After a wedding weekend/boys weekend away I find myself desperately wanting to write. I’ve been doing these blog posts in earnest since the beginning of November and have come to appreciate just how much they mean to me, both intellectually and emotionally. I have this self-realization when writing that I’m doing something worthwhile about my craft. These reflections on #mschat have made me constantly rethink my practice in my classroom and has become real-time professional development about a whole host of topics I would might have been too timid to broach on my own. It has connected me with some truly great educators from around the world which has led me to encourage as many educators (at any level) to embrace the connectivity and potential of Twitter for education. If you want to see what my experience was link joining twitter, check this blog post out about it.
@blocht74 has been a great moderator for the #mschat community and I do feel like it is getting close to s tipping point where it is going to really start to take off over the next few months. There were more new faces in this week’s chat than I had seen in a while so there will be quotes from a variety of sources in the next few blog posts.
Talking about PBL to a teacher who has never heard of it is often a painful experience. Some of the canned responses I’ve heard in the past to PBL go something like this:
“We already do projects”.
“That’s not new teaching, we’ve been doing that for ages”.
My response is usually something simple like this : *facepalm*
Yes, some teachers have been doing project based learning for many years and some classrooms work under that model as @ezigbo_ said:
“Let’s not miss the fact that many “traditional” teachers rocked hands-on learning”.
Yes, but… PBL is NOT projects. It is also not just some tacky add-on to a project like @MrZawlocki said:
“PBL is not a diorama tacked onto a research project.”
There are projects embedded into the structure of the learning but the reality is that PBL is more than that and the chat participants really exemplified this notion with their comments. I mentioned in a tweet at some point during the chat and quickly made a picture of it that sums this idea up.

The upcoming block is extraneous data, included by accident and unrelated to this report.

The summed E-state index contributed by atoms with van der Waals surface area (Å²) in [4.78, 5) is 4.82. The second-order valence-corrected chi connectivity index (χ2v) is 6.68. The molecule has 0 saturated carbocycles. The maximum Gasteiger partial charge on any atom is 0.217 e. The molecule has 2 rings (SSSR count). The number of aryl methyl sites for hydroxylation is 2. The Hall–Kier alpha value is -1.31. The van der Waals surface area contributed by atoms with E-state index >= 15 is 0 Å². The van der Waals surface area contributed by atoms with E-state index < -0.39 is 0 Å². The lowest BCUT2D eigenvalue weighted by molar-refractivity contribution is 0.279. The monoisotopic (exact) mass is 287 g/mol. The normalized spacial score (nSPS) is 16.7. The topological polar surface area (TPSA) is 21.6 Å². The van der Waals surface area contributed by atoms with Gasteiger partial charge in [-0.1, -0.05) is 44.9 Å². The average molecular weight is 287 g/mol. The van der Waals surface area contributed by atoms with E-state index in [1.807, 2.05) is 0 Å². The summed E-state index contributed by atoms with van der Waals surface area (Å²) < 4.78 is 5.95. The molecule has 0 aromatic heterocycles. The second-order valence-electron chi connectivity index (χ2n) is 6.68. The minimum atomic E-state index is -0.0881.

PBL is a methodology that takes the lecture out and replaces it with a problem to be solved and then an exploration of information that is student led. @FinkTeach realized that it is in many ways so much harder for students but at the same time more engaging because, “PBL requires higher level thinking & active learning.”
“#pbl is more of an ethos than a project. It is embedded into EVERYTHING that is done within the scope of your year.”
@askteacherzcom said it brilliantly
“#PBL is a student centered, problem solving, critical thinking format of learning w/ no ceiling; Teacher = lead learner.”
and so did @8rinaldi,
“Projects were usually a culmination project to connect learning at the end of a unit. PBL is project based from beginning to end”
There were so many great ideas floating around the #mschat about the difference between PBL and projects that I had a hard time keeping up with them all (possibly because I had made some reference to providing cookies to a few #mschat peeps… my own fault really)